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New study investigates online reviews - makes surprising discoveries

Jul 15, 2013 at 22:01 GMT

Online product reviews are a huge part of our lives these days, and often, they're the nearest thing we get to a 'hands on experience' before we buy something. Extremely positive or negative reviews can greatly alter the perception of a product in the mind of an undecided customer.

So how do we know that the reviews we're reading are honest? The authors of an MIT study entitled 'Deceptive Reviews: The Influential Tail' have looked at several sites which feature customer reviews, including Amazon, but focused on an unnamed private label apparel retailer. Crucially, this unnamed retailer does not link reviews to a purchase of that item - i.e., you can write a review of something even if you didn't buy it.

What they found is that 'approximately 5% of the product reviews are written by customers for whom there is no record they have purchased the item. These reviews are significantly more negative on average than the other 95% of the reviews for which there is a record that the customer previously purchased the item'.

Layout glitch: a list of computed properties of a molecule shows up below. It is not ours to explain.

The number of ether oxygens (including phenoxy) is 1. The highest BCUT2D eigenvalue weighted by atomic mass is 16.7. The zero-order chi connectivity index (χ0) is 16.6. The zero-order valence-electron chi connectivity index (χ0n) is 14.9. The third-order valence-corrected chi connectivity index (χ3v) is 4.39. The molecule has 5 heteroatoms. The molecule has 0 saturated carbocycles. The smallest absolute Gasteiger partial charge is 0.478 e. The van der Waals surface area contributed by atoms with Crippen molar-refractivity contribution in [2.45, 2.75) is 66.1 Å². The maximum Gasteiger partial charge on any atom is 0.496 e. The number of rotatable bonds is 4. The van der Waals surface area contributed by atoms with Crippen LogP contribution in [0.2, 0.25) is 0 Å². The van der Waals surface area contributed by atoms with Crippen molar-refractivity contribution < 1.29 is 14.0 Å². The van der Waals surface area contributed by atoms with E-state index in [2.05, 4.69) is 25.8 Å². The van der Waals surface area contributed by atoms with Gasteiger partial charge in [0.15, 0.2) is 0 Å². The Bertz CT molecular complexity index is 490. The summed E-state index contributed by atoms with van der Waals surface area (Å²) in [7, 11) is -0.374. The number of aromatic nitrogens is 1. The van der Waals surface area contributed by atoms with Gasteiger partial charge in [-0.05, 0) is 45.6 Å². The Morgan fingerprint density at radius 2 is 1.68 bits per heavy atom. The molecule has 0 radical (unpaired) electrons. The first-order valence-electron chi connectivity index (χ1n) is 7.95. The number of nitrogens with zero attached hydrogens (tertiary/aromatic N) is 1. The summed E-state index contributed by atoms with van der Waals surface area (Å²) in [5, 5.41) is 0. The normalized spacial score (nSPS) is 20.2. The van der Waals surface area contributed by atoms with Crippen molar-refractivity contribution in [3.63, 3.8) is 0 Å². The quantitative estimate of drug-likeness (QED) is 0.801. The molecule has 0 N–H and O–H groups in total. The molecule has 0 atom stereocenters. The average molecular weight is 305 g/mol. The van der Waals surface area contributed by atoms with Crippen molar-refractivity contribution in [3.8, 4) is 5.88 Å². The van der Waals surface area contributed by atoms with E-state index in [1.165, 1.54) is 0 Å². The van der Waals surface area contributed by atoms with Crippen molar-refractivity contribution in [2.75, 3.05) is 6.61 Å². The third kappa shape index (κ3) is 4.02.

It's no surprise that positive reviews lead to higher sales, but according to the study, negative reviews have a much more profound negative effect.

Online customer reviews have a huge impact on our perceptions of products, and can make a real difference to sales for an online retailer like Amazon.

In simple terms, if you're considering buying something which has ten five star ratings and a single one star rating, that single negative review could make you move the cursor away from 'buy now'. And if the review was dishonest, then you, and the online retailer, just lost out. 

The research team looked at the questionable 5% of reviews, and analyzed various characteristics including the length of the reviews, the content and the language and grammar that was used.

They found that fraudulent reviews 'tend to be longer [and are] more likely to contain details unrelated to the product'. The researchers also noticed that they were more likely to contain odd grammatical quirks like a prevalence of shorter words, and unnecessary multiple exclamation points.

Perhaps most interesting though, is where the team thinks these deceptive reviews came from. Their research suggests that they do not originate from a small band of 'rogue reviewers', or the agents of rival companies engaged in smearing other manufacturers' products ('shills' is a word you'll see used a lot in our own comments and forums) but from loyal, genuine customers, 'self-appointed brand managers' who are taking advantage of the review process to 'give feedback on the firm'.

Fanboys, in other words. 

The paper is long and very interesting - and far too nuanced to do justice in a short news article like this. We suggest you click here and read it for yourself. We give it five stars!!!!


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